Public Domain Python

Tim Peters tim_one at email.msn.com
Sat Sep 9 21:31:06 CEST 2000


[Tom]
> You hit the nail on the head with "Public Domain".
>
> That's one of the reasons I have started to use Python (and why I
> won't use Java).  If changes to the license (or changes in the way
> that Python is 'managed') mean that I can no longer consider it
> Public Domain than I'll go back to a language that supports type
> checking.

Python isn't public domain, though, and never has been.  Public domain means
there's *no* copyright (which can only happen if the copyright holder
explicitly gives up copyright forever -- the decision to put something in
the public domain is irrevocable), and so no restrictions now-- or ever --on
how you can use it.  So long as there's a copyright holder, they can change
the rules across releases (as, for example, CNRI just did, starting with
Python 1.6b1).

Icon (from the University of Arizona) is a good example of a dynamically
typed, "very high level", mature language that has always been in the public
domain.  It's good for the soul to download their source code and just look
at it:  no copyrights, no disclaimers, no clauses, no licenses, no threats,
no excuses, no preemptive ass-covering, nothing at all but glorious code.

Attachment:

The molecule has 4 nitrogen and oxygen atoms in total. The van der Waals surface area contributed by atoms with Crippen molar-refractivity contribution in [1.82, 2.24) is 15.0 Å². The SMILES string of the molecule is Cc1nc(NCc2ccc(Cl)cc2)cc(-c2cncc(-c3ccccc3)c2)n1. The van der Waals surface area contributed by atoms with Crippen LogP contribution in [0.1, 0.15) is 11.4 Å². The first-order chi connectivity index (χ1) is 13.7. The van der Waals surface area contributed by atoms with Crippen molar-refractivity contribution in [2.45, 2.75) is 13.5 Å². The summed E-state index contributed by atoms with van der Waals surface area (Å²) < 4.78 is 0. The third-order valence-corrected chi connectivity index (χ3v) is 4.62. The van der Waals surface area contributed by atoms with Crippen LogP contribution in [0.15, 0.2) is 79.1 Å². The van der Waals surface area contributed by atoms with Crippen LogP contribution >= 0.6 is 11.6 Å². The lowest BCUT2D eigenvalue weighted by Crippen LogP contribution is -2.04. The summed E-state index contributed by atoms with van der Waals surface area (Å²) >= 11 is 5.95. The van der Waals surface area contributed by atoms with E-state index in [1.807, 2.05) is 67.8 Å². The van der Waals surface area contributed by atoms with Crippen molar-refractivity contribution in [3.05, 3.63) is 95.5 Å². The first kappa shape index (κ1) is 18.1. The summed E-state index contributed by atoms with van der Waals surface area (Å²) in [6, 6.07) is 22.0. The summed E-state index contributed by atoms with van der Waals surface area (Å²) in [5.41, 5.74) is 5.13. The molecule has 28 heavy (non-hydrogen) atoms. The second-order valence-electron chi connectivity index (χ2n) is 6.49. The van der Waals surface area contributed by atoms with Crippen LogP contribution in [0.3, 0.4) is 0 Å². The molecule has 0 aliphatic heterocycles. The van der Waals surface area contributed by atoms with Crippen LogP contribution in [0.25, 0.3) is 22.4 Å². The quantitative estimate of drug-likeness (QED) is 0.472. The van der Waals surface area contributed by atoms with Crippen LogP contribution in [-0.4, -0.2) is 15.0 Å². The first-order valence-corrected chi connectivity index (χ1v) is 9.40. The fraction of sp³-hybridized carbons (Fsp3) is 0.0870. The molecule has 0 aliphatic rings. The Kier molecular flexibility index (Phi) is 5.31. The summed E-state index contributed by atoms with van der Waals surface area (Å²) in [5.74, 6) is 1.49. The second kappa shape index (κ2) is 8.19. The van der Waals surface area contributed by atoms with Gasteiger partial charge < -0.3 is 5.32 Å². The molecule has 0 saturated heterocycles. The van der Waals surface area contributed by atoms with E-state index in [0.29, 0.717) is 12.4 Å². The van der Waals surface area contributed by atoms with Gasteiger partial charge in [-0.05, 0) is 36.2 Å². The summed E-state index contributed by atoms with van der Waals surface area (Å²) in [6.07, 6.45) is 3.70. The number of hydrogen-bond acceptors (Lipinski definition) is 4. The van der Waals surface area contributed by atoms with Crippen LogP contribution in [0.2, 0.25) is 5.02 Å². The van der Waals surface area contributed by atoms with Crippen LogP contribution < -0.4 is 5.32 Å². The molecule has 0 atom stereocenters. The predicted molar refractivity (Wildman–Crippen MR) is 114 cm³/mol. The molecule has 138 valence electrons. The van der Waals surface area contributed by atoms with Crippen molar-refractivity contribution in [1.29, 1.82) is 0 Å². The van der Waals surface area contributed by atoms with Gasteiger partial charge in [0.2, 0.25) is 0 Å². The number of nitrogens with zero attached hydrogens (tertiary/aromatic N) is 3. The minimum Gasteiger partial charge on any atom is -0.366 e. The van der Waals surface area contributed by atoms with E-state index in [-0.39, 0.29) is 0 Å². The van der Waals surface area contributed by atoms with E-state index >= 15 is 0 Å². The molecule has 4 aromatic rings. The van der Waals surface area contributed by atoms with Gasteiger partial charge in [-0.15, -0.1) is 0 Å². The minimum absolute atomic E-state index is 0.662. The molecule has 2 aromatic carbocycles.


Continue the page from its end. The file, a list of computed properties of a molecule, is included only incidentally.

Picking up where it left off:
So if you're paranoid about legal shenanigans, Icon's about the safest
language on Earth.

[Courageous]
> You can always uses older versions of the language, where the older
> license does apply, of course. IIRC, the license doesn't include any
> terms whereby the licensor can change the terms of the license, so
> older instantiations can't be changed, as far as my meager under-
> standing of the law in situations like this goes, anyway.

Mine too, except that, if you read the CNRI License FAQ very carefully,
you'll find repeated hints that CNRI believes they can *terminate* your
"right" to use older versions of Python (from 1.3 up to but not including
1.6b1) anytime they feel like it, and without cause.  The FAQ says they
don't "intend" to try to do that, but you won't find anything promising they
*won't*.

When I collected the FAQ questions, I also suggested the answers I believed
the Python community wanted to hear.  The suggested answer to #4 was that
CNRI would not take action against users of older Pythons, provided they
were in conformance with the requirements of the old license.  This is one
of the few cases where the answer changed beyond recognition by the time
CNRI finished editing it.  So they were offered the chance to put people at
ease about this, but went out of their way to keep it unclear.  Some people
see that as Machiavellian, others as ordinary legal caution about not making
black-&-white statements that could come back to haunt them, but--
overwhelmingly --most people aren't even aware of it <wink>.

we-stay-up-all-night-so-you-don't-have-to-ly y'rs  - tim






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